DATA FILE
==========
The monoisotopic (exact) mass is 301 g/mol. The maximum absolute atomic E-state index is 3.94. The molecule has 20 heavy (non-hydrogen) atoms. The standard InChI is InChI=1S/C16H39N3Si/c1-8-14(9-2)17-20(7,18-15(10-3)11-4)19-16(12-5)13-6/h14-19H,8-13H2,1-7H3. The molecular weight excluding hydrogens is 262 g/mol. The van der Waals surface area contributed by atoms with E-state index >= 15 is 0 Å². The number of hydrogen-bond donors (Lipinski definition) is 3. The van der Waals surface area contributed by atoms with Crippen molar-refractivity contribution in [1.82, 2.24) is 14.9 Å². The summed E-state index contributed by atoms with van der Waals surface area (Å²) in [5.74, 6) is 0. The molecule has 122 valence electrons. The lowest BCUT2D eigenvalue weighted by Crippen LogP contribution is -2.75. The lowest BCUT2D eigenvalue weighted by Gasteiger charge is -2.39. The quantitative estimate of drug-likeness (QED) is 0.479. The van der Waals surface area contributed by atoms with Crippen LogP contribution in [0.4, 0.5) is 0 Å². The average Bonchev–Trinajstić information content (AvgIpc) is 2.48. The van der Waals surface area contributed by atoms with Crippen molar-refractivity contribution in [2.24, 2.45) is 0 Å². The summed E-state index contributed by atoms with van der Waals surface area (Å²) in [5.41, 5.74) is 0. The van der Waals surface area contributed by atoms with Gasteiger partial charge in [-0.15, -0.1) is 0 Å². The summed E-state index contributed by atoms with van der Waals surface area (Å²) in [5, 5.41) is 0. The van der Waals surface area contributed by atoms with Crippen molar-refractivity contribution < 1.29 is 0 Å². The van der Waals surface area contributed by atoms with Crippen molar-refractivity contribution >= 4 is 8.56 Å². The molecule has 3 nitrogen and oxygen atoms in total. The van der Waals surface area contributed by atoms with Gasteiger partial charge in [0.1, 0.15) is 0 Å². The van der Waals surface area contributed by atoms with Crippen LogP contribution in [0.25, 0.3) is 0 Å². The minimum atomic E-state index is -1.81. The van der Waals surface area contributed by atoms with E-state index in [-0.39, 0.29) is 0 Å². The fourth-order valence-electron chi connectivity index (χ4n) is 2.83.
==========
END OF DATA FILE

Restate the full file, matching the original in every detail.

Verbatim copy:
The monoisotopic (exact) mass is 301 g/mol. The maximum absolute atomic E-state index is 3.94. The molecule has 20 heavy (non-hydrogen) atoms. The standard InChI is InChI=1S/C16H39N3Si/c1-8-14(9-2)17-20(7,18-15(10-3)11-4)19-16(12-5)13-6/h14-19H,8-13H2,1-7H3. The molecular weight excluding hydrogens is 262 g/mol. The van der Waals surface area contributed by atoms with E-state index >= 15 is 0 Å². The number of hydrogen-bond donors (Lipinski definition) is 3. The van der Waals surface area contributed by atoms with Crippen molar-refractivity contribution in [1.82, 2.24) is 14.9 Å². The summed E-state index contributed by atoms with van der Waals surface area (Å²) in [5.74, 6) is 0. The molecule has 122 valence electrons. The lowest BCUT2D eigenvalue weighted by Crippen LogP contribution is -2.75. The lowest BCUT2D eigenvalue weighted by Gasteiger charge is -2.39. The quantitative estimate of drug-likeness (QED) is 0.479. The van der Waals surface area contributed by atoms with Crippen LogP contribution in [0.4, 0.5) is 0 Å². The average Bonchev–Trinajstić information content (AvgIpc) is 2.48. The van der Waals surface area contributed by atoms with Crippen molar-refractivity contribution in [2.24, 2.45) is 0 Å². The summed E-state index contributed by atoms with van der Waals surface area (Å²) in [5.41, 5.74) is 0. The van der Waals surface area contributed by atoms with Gasteiger partial charge in [-0.15, -0.1) is 0 Å². The summed E-state index contributed by atoms with van der Waals surface area (Å²) in [5, 5.41) is 0. The van der Waals surface area contributed by atoms with Crippen molar-refractivity contribution < 1.29 is 0 Å². The van der Waals surface area contributed by atoms with Crippen molar-refractivity contribution >= 4 is 8.56 Å². The molecule has 3 nitrogen and oxygen atoms in total. The van der Waals surface area contributed by atoms with Gasteiger partial charge in [0.1, 0.15) is 0 Å². The van der Waals surface area contributed by atoms with Crippen LogP contribution in [0.25, 0.3) is 0 Å². The minimum atomic E-state index is -1.81. The van der Waals surface area contributed by atoms with E-state index in [-0.39, 0.29) is 0 Å². The fourth-order valence-electron chi connectivity index (χ4n) is 2.83.